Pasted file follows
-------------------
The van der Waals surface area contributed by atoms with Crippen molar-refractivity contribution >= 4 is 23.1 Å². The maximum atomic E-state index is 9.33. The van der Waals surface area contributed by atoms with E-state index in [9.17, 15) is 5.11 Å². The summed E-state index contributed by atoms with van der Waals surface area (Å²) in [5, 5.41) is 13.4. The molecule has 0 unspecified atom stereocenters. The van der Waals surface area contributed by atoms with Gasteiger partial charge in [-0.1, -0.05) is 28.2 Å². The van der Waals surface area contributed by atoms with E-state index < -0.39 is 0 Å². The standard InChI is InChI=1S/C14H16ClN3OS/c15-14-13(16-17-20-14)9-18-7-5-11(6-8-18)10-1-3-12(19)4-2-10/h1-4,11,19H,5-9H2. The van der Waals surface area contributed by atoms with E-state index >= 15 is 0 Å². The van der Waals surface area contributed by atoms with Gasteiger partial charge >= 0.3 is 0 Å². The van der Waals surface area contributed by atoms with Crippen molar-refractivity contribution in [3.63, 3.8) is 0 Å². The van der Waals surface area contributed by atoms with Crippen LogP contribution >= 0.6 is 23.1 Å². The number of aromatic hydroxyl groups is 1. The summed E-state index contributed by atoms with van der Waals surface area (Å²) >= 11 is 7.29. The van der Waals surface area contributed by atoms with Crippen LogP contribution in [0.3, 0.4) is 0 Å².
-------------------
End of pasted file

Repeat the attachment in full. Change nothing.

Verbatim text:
The van der Waals surface area contributed by atoms with Crippen molar-refractivity contribution >= 4 is 23.1 Å². The maximum atomic E-state index is 9.33. The van der Waals surface area contributed by atoms with E-state index in [9.17, 15) is 5.11 Å². The summed E-state index contributed by atoms with van der Waals surface area (Å²) in [5, 5.41) is 13.4. The molecule has 0 unspecified atom stereocenters. The van der Waals surface area contributed by atoms with Gasteiger partial charge in [-0.1, -0.05) is 28.2 Å². The van der Waals surface area contributed by atoms with E-state index < -0.39 is 0 Å². The standard InChI is InChI=1S/C14H16ClN3OS/c15-14-13(16-17-20-14)9-18-7-5-11(6-8-18)10-1-3-12(19)4-2-10/h1-4,11,19H,5-9H2. The van der Waals surface area contributed by atoms with E-state index >= 15 is 0 Å². The van der Waals surface area contributed by atoms with Gasteiger partial charge >= 0.3 is 0 Å². The van der Waals surface area contributed by atoms with Crippen molar-refractivity contribution in [3.63, 3.8) is 0 Å². The van der Waals surface area contributed by atoms with Crippen LogP contribution >= 0.6 is 23.1 Å². The number of aromatic hydroxyl groups is 1. The summed E-state index contributed by atoms with van der Waals surface area (Å²) >= 11 is 7.29. The van der Waals surface area contributed by atoms with Crippen LogP contribution in [0.3, 0.4) is 0 Å².